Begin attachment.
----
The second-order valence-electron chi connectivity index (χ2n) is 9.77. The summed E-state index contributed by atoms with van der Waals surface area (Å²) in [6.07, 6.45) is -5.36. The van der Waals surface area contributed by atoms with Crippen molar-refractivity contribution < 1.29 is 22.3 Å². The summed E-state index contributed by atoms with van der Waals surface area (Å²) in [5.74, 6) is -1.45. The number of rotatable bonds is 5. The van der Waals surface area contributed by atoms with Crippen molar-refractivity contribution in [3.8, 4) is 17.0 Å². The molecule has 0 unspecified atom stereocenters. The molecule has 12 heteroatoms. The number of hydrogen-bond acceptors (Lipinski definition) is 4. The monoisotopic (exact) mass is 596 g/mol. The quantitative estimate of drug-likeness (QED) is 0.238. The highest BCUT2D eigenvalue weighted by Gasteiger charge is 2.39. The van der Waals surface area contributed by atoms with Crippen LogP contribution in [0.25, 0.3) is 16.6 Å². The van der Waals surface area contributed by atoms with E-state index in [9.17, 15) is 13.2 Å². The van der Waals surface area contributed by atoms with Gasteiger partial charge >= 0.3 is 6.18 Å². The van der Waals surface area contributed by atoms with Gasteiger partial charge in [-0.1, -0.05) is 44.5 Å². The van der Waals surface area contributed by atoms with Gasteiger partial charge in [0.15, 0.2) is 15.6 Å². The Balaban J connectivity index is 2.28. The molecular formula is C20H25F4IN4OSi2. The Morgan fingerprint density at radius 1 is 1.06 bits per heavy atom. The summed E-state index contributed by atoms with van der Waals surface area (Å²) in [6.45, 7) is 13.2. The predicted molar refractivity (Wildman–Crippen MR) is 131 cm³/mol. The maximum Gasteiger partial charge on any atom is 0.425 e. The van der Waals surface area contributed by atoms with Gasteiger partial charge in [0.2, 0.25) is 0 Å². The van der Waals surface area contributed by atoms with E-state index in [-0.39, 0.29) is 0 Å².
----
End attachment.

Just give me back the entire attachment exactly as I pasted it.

The second-order valence-electron chi connectivity index (χ2n) is 9.77. The summed E-state index contributed by atoms with van der Waals surface area (Å²) in [6.07, 6.45) is -5.36. The van der Waals surface area contributed by atoms with Crippen molar-refractivity contribution < 1.29 is 22.3 Å². The summed E-state index contributed by atoms with van der Waals surface area (Å²) in [5.74, 6) is -1.45. The number of rotatable bonds is 5. The van der Waals surface area contributed by atoms with Crippen molar-refractivity contribution in [3.8, 4) is 17.0 Å². The molecule has 0 unspecified atom stereocenters. The molecule has 12 heteroatoms. The number of hydrogen-bond acceptors (Lipinski definition) is 4. The monoisotopic (exact) mass is 596 g/mol. The quantitative estimate of drug-likeness (QED) is 0.238. The highest BCUT2D eigenvalue weighted by Gasteiger charge is 2.39. The van der Waals surface area contributed by atoms with Crippen LogP contribution in [0.25, 0.3) is 16.6 Å². The van der Waals surface area contributed by atoms with E-state index in [9.17, 15) is 13.2 Å². The van der Waals surface area contributed by atoms with Gasteiger partial charge >= 0.3 is 6.18 Å². The van der Waals surface area contributed by atoms with Gasteiger partial charge in [-0.1, -0.05) is 44.5 Å². The van der Waals surface area contributed by atoms with Gasteiger partial charge in [0.15, 0.2) is 15.6 Å². The Balaban J connectivity index is 2.28. The molecular formula is C20H25F4IN4OSi2. The Morgan fingerprint density at radius 1 is 1.06 bits per heavy atom. The summed E-state index contributed by atoms with van der Waals surface area (Å²) in [6.45, 7) is 13.2. The predicted molar refractivity (Wildman–Crippen MR) is 131 cm³/mol. The maximum Gasteiger partial charge on any atom is 0.425 e. The van der Waals surface area contributed by atoms with Gasteiger partial charge in [0.2, 0.25) is 0 Å². The van der Waals surface area contributed by atoms with E-state index in [-0.39, 0.29) is 0 Å².